0. Your workspace
Find a good place to work – good lighting, clean space, and no ESD buildup. Don’t walk across a shag carpet in the middle of winter and pick up your PCB. Always touch something that is grounded before touching your board for the first time.
1. Inspect your parts
Make sure your kit came with all the parts you ordered, and that they aren’t damaged. Notify Open Music Labs immediately if something seems amiss. Your resistors might look different than those pictured below, as we decided to splurge on the 1% variety. You can check your parts against the parts list in the BOM (Bill of Materials).
2. Solder the TLC071 op-amp
This is the 8-pin DIP package, and goes in position U1. Make sure the dot on the chip matches with the notch on the silkscreen for U1 (see above). You can bend the corner pins over on the underside of the board to help hold the chip in place while soldering.
3. Solder the 1N4148 diodes
The diodes have a black stripe on them indicating the cathode side. This black stripe should align with the stripe on the diode silkscreen image (see above and below on D1).
4. Check your solder joints
You can compare them to the picture above (click for a larger image). They should fill in the pad, but not be large blobs (they should have a convex surface). If your joints don’t seem satisfactory, practice soldering on some old PCBs just to get the hang of it.
Some soldering tips:
- 1. Make sure your equipment is decent. Your iron’s tip should be tinned, and should accept solder when placed against it – The solder should not ball up and roll off.
- 2. Keep the temperature between 660F and 700F. Usually for this larger work, I keep it on the higher end, but it varies from iron to iron.
- 3. Place your iron to the juncture you wish to solder – wait 3 seconds for the juncture to heat up – apply solder until the juncture is adequately filled – wait 3 more seconds for the heat to spread – remove the iron and let the joint cool.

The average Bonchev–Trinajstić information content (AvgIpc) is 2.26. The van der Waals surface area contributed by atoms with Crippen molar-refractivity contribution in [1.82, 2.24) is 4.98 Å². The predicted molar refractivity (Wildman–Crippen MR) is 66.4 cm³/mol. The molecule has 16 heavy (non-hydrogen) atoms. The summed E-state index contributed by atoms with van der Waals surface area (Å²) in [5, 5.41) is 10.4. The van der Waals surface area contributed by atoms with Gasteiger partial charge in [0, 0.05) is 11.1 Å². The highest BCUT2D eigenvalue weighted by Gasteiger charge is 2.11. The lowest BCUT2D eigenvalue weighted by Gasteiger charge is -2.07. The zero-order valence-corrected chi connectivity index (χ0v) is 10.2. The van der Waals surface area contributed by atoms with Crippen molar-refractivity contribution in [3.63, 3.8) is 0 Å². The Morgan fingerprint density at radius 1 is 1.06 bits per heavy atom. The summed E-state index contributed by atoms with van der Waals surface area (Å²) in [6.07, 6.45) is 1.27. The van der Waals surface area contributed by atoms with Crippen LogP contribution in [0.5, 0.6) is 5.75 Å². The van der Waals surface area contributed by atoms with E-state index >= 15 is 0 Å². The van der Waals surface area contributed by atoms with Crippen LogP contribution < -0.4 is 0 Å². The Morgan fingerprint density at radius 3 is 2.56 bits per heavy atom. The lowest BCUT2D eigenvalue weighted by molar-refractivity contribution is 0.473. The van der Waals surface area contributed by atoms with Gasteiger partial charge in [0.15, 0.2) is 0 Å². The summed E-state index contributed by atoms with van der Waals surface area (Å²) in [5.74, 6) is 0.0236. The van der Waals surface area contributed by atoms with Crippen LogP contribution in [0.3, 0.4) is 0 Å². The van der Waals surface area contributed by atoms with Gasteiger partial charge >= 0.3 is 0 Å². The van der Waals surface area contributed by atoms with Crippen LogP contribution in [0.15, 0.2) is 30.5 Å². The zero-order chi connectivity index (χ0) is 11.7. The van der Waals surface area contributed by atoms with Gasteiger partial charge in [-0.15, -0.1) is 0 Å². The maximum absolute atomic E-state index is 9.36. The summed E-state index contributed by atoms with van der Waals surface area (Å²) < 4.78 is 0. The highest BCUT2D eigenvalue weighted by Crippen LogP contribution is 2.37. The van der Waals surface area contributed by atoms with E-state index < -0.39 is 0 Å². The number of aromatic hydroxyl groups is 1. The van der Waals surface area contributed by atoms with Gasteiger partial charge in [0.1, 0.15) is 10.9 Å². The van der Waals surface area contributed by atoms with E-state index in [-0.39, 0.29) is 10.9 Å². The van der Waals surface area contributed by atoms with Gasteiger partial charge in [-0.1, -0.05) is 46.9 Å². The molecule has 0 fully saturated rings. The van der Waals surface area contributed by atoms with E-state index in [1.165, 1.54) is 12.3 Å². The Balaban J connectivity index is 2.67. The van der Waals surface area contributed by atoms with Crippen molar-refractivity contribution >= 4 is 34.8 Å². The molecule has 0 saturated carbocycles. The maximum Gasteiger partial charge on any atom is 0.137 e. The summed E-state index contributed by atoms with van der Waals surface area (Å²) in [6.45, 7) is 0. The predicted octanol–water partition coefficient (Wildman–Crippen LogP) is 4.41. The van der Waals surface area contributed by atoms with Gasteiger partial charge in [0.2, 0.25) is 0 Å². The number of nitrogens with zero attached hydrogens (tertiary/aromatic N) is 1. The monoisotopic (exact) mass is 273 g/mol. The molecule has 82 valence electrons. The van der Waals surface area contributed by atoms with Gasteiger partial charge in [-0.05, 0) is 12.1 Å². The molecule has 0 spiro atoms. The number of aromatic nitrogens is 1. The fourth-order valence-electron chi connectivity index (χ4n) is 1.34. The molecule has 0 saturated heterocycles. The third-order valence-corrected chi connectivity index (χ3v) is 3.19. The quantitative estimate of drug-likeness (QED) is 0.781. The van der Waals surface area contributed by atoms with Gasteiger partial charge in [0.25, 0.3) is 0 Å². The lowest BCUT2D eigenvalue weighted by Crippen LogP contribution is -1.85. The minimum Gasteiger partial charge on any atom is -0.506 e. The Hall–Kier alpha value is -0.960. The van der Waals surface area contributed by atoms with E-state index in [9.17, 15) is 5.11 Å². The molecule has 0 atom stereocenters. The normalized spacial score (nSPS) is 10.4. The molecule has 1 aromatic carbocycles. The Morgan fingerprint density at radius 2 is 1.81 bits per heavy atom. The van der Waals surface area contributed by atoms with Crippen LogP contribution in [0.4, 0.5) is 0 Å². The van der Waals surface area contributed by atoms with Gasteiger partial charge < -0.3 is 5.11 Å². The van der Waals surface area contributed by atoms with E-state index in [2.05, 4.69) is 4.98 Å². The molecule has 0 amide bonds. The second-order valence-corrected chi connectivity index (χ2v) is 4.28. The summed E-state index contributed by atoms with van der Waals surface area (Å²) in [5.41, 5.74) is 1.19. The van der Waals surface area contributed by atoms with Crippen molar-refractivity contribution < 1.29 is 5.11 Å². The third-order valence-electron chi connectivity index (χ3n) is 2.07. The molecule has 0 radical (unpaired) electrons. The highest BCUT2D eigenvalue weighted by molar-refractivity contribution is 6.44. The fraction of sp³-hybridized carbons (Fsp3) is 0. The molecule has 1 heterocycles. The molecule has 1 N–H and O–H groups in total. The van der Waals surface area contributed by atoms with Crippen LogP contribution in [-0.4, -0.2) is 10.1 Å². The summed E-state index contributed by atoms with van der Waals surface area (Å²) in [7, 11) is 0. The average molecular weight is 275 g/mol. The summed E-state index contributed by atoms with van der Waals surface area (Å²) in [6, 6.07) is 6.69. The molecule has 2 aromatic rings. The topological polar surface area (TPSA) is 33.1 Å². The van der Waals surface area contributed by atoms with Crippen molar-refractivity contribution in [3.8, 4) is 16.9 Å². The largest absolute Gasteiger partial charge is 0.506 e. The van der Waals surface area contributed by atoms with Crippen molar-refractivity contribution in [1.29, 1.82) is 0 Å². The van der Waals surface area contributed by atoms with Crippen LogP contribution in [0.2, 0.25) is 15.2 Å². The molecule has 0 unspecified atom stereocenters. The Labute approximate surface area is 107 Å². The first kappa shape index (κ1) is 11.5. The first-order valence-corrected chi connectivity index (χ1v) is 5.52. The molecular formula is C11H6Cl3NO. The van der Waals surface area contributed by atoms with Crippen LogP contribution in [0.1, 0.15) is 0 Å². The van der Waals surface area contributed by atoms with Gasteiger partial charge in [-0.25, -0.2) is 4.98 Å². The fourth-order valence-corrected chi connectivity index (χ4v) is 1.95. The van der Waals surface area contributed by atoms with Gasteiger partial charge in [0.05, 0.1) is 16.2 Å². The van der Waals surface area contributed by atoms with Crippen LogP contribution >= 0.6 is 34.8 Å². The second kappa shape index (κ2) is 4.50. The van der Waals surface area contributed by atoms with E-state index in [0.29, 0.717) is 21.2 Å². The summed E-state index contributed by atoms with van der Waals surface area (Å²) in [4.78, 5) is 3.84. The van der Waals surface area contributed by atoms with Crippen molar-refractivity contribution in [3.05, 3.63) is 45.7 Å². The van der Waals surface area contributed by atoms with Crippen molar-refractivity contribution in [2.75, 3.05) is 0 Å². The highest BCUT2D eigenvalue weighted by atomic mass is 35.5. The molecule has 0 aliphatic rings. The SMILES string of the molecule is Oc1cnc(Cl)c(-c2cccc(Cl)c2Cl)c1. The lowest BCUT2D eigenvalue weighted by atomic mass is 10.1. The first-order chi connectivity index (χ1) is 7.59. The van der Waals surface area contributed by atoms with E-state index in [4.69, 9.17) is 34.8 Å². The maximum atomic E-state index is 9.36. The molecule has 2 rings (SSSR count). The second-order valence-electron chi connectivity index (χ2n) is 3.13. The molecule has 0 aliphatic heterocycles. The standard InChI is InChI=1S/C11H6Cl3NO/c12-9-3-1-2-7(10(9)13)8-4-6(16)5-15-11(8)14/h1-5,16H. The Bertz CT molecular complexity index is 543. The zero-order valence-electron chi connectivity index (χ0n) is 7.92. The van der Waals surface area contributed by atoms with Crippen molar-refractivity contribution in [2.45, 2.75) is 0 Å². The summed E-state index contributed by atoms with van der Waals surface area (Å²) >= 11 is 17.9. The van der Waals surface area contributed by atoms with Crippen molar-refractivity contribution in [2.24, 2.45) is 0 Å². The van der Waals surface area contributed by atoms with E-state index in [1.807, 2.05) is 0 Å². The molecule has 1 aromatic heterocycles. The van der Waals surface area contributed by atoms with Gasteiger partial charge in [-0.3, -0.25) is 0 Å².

- 4. It is also a good idea to wear protective gear (respirator, gloves), or to use a fan to remove fumes. At the bare minimum, always blow on the joint while soldering, as this ensures you are not inhaling, and blows the fumes away from you.
5. Solder the .1uF capacitors
Place the 3 small yellow capacitors at positions C1, C2, and C5. The orientation of the capacitors does not matter.
6. Solder the 2M resistors
The 2 – 2M resistors are place at R2 and R3. If you are uncertain of the value of your resistors, you can measure them with a multimeter, or read the color coded bands on them: Measure twice – solder once! The resistors in this kit are placed vertically, so they will need to be bent in half first (see above).
Be sure to note the circle around one of the holes of the resistor silkscreen image (see above on R2 and R3). This circle shows which hole the body gets placed in, with the long leg going to the other hole. This does not matter from an electrical standpoint, but helps keep the bare leads from touching one another.
7. Solder the 1K resistors
There are 4 – 1K resistors placed at R1, R4, R5, and R6. These are placed vertically just like the other resistors. If you want a higher volume from your Audio Sniffer, replace R5 and R6 with 100ohm resistors. The 1K resistors limit the volume, so unexpected pops and clicks don’t get too loud.
8. Solder the 100uF capacitors
The 2 large blue capacitors are 100uF electrolytic capacitors and are placed at C3 and C4. These are polarized, which means they have a specific orientation, and can be damaged if placed in backwards. The black line along the side of the capacitor (see above) shows the negative side of the capacitor. The silkscreen image has a small + to indicate where the positive side of the capacitor goes. So be sure to place the side WITHOUT the black next to the + symbol.
9. Solder the jacks